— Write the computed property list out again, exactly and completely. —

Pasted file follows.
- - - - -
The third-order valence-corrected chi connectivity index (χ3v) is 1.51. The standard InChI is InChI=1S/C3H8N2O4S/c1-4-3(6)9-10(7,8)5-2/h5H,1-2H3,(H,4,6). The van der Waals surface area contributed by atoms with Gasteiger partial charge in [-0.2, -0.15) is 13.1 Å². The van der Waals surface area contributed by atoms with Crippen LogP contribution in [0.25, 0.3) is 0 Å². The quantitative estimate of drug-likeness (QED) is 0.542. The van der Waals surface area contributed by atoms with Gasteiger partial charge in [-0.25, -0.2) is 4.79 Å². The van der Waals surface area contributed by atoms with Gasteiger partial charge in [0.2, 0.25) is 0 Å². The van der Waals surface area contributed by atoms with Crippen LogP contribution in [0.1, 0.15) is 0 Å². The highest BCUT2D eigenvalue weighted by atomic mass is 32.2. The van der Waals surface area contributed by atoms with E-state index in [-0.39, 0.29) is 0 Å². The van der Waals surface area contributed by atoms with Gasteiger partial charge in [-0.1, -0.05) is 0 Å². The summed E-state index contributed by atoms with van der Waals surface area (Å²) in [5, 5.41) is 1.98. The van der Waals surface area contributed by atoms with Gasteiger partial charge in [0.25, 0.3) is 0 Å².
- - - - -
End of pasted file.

The third-order valence-corrected chi connectivity index (χ3v) is 1.51. The standard InChI is InChI=1S/C3H8N2O4S/c1-4-3(6)9-10(7,8)5-2/h5H,1-2H3,(H,4,6). The van der Waals surface area contributed by atoms with Gasteiger partial charge in [-0.2, -0.15) is 13.1 Å². The van der Waals surface area contributed by atoms with Crippen LogP contribution in [0.25, 0.3) is 0 Å². The quantitative estimate of drug-likeness (QED) is 0.542. The van der Waals surface area contributed by atoms with Gasteiger partial charge in [-0.25, -0.2) is 4.79 Å². The van der Waals surface area contributed by atoms with Gasteiger partial charge in [0.2, 0.25) is 0 Å². The van der Waals surface area contributed by atoms with Crippen LogP contribution in [0.1, 0.15) is 0 Å². The highest BCUT2D eigenvalue weighted by atomic mass is 32.2. The van der Waals surface area contributed by atoms with E-state index in [-0.39, 0.29) is 0 Å². The van der Waals surface area contributed by atoms with Gasteiger partial charge in [-0.1, -0.05) is 0 Å². The summed E-state index contributed by atoms with van der Waals surface area (Å²) in [5, 5.41) is 1.98. The van der Waals surface area contributed by atoms with Gasteiger partial charge in [0.25, 0.3) is 0 Å².